Doctors Without Borders says one of its hospitals was destroyed while three other medical facilities were damaged in northern Syria by what rebels battling the Assad government claim were targeted airstrikes by the regime.
Medics and witnesses say at least 10 people were killed at a maternity and pediatric clinic hit by missiles and rockets in the border town of Azaz.
The charity group also said its 30-bed hospital was destroyed and seven people killed at Maarat al-Numan in Idlib province. The group known by its French initials, MSF, said the hospital was hit four times in two attacks, leaving at least eight staff members missing.
“This appears to be a deliberate attack on a health structure, and we condemn this attack in the strongest possible terms,” said Massimiliano Rebaudengo, MSF’s head of mission.
“The destruction of the hospital leaves the local population of around 40,000 people without access to medical services in an active zone of conflict,” Massimiliano said.
Other hospitals targeted
According to political activists, warplanes also targeted the hospitals in Maret al-Noman and Orem Al-Kubra. As a precaution, staff shuttered the National Hospital Maret al-Noman and a clinic at Mare’.
Dr. Wasel al-Jurk told VOA by phone, “We closed because we feared we would be hit, too,” he said. “We evacuated the patients as best we could,” he added.
The strikes come days after Russia and other world powers agreed to a limited cessation of hostilities in Syria, but hopes are dimming there will be any decrease in violence. Almost five years of civil war in Syria have led to the deaths of upwards of 250,000 people and displaced more than 11 million.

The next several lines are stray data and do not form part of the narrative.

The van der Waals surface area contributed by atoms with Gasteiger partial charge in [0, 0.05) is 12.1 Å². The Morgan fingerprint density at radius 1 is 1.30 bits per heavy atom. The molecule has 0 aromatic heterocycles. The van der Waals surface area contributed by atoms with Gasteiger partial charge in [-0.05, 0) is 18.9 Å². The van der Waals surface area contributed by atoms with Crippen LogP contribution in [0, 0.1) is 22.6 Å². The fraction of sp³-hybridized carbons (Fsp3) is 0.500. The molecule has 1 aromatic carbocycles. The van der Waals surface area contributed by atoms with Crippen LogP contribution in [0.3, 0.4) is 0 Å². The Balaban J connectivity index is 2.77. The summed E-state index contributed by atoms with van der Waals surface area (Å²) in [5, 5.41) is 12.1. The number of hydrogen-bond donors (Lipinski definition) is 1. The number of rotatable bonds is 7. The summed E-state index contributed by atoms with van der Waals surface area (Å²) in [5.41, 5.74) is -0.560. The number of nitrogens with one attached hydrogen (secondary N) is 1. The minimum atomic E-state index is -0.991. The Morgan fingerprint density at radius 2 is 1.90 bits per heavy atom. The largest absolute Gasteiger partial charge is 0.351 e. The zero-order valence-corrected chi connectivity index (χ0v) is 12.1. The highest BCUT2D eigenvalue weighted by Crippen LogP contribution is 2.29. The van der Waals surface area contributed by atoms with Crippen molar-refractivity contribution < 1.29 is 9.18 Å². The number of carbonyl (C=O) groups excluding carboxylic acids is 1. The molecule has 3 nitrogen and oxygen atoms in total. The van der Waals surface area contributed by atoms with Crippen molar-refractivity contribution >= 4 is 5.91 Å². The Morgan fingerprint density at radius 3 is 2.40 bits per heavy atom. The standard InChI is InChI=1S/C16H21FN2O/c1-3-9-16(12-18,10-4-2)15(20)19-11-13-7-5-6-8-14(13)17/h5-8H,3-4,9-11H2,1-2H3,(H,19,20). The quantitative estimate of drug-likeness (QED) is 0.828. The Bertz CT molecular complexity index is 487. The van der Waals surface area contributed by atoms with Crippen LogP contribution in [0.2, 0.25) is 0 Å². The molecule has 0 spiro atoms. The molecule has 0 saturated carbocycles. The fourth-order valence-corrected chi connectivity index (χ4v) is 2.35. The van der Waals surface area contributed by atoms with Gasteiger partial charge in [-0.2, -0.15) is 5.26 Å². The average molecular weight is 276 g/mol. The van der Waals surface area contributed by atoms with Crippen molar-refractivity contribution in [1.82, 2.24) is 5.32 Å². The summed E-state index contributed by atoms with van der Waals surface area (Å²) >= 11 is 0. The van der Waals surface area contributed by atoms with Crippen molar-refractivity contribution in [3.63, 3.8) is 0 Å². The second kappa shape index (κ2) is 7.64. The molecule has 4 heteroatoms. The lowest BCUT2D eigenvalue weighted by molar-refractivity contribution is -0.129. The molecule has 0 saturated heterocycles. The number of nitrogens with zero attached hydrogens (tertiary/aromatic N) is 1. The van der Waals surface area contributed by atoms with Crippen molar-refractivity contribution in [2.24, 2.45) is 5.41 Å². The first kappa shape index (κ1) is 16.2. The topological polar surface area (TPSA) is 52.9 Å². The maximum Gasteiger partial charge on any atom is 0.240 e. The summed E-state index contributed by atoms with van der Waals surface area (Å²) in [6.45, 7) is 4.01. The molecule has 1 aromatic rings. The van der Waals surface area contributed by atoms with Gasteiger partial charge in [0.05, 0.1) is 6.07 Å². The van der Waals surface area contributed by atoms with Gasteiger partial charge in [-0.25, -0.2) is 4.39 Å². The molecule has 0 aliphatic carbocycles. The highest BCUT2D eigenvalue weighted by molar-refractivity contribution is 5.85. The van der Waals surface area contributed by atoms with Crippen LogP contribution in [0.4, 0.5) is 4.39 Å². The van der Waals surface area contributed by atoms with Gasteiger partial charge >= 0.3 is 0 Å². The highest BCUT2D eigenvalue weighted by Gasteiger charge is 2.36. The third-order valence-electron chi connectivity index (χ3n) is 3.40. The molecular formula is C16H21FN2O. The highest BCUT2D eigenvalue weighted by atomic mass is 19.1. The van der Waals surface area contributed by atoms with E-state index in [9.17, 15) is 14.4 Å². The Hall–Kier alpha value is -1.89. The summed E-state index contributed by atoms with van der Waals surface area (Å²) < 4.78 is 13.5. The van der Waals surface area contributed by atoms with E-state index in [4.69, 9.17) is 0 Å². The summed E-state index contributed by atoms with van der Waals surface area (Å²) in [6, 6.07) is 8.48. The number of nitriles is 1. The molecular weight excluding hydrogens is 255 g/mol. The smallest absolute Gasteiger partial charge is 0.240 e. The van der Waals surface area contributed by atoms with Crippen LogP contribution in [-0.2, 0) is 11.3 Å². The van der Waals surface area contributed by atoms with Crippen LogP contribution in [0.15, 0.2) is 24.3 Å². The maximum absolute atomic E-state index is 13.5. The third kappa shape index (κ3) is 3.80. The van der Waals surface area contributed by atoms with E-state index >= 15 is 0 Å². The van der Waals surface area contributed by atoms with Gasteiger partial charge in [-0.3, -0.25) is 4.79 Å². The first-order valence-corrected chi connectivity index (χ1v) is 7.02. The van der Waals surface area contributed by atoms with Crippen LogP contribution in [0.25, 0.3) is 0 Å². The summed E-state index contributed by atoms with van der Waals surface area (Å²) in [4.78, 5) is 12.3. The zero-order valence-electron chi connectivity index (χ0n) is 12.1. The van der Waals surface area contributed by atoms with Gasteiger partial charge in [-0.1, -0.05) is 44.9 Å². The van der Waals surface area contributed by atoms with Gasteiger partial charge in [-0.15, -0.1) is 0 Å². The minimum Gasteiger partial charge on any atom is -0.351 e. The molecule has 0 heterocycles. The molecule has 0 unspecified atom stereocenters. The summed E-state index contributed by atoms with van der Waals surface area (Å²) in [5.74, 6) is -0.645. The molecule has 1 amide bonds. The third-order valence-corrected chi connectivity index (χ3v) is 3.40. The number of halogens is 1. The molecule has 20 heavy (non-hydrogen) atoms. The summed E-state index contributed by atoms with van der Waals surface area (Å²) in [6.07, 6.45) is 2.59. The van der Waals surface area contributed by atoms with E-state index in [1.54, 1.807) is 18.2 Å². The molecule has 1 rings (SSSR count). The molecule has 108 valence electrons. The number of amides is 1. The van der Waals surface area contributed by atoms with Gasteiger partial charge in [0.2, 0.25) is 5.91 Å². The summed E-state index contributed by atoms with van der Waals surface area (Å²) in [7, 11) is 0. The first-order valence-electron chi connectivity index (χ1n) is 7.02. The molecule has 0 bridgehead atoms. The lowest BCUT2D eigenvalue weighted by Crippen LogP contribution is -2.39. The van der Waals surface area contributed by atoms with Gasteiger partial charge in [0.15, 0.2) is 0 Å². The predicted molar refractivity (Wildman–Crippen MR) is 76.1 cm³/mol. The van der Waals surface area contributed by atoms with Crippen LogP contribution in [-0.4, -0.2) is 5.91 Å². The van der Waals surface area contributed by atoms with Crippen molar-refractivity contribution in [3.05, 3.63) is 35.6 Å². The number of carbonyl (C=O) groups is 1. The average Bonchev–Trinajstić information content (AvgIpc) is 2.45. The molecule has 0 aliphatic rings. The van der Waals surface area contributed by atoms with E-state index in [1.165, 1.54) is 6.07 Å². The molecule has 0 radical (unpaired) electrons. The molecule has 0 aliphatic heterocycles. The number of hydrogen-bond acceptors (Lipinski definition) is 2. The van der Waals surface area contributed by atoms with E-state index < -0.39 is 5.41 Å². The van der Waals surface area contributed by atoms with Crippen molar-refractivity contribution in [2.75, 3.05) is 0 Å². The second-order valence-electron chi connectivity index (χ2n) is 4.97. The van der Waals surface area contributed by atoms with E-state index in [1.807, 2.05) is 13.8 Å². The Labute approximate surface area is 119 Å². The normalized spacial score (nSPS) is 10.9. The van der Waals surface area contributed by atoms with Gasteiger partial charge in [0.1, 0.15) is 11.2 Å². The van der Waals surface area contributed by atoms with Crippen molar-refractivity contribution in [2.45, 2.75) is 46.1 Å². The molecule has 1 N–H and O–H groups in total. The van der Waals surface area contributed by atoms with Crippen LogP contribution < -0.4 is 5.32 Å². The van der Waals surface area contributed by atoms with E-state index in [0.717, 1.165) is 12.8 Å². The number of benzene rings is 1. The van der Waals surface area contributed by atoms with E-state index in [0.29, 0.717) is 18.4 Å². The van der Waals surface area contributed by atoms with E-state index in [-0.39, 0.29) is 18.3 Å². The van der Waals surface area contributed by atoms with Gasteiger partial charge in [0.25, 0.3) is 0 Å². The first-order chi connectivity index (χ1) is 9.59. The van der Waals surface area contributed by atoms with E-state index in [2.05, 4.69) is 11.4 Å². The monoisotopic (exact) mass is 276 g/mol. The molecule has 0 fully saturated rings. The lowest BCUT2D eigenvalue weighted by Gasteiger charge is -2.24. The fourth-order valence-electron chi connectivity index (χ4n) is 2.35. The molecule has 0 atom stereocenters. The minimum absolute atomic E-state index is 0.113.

While it has not been confirmed who carried out these latest attacks, Mego Terzian, president of MSF France, said the Maarat al-Numan strikes were carried out by forces “loyal to President Bashar al-Assad.” He told Reuters of the eight MSF personnel who are missing, “We don’t know if they are alive.”
And the London-based Syrian Observatory for Human Rights, which monitors violence in Syria, said the airstrikes were believed to have been carried out by Russian jets.
Fear of new offensive
Rebel commanders fear the airstrikes targeting hospitals in Idlib heralds the start of an offensive there. “The pattern has been for hospitals and civilian structures to be struck first,” said Mohammed Adeeb of the Shamiya Front, a rebel militia alliance.
The purpose is to sow panic, encourage civilian flight and lower the morale of fighters, who start focusing on how to get their families to safety, he argues.
In a 2015 report, the Syrian American Medical Society, a nonprofit relief organization, said, “In Syria, civilians as well as healthcare personnel, medical facilities, and ambulances are deliberately and routinely targeted as part of the military strategy of the Syrian government.
In an attempt to provide ongoing care to the injured, health workers have opened makeshift field hospitals in homes, factories, and farms, often moving from place to place as they suffer damage or destruction.”
Soon after the airstrikes on the pediatric hospital in Azaz, there were a steady stream of ambulances transporting the wounded across the border with Turkey to the hospital at Kilis. As the wounded were carried out, Syrian refugees already in Turkey and camera crews crowded around.
And there was angry talk from some of the refugees and Syrian activists about the Assad regime and Russians.
“The Americans and other big powers are also responsible for this, this killing of Syrians, these massacres,” said one activist. “All of this is being done with the knowledge of other countries,” he added.
Wounded transported to Kilis, Turkey
The Kilis hospital admitted 36 of the wounded from Syria, three died.
Another airstrike in the northern Aleppo countryside left a school sheltering Syrians displaced from other nearby towns seriously damaged with an unknown loss of life, according to Mazin Ibrahim, a relief worker.
Speaking with VOA outside Kilis hospital, he said his staff had told him the Shahid Ismail school was hit Monday in a missile strike, where many displaced families were seeking sanctuary from the Russian-backed offensive sweeping through the northern countryside of Aleppo.
“They say there are many dead but we don’t know how many. There are people buried in the rubble and we can’t get to them,” he added.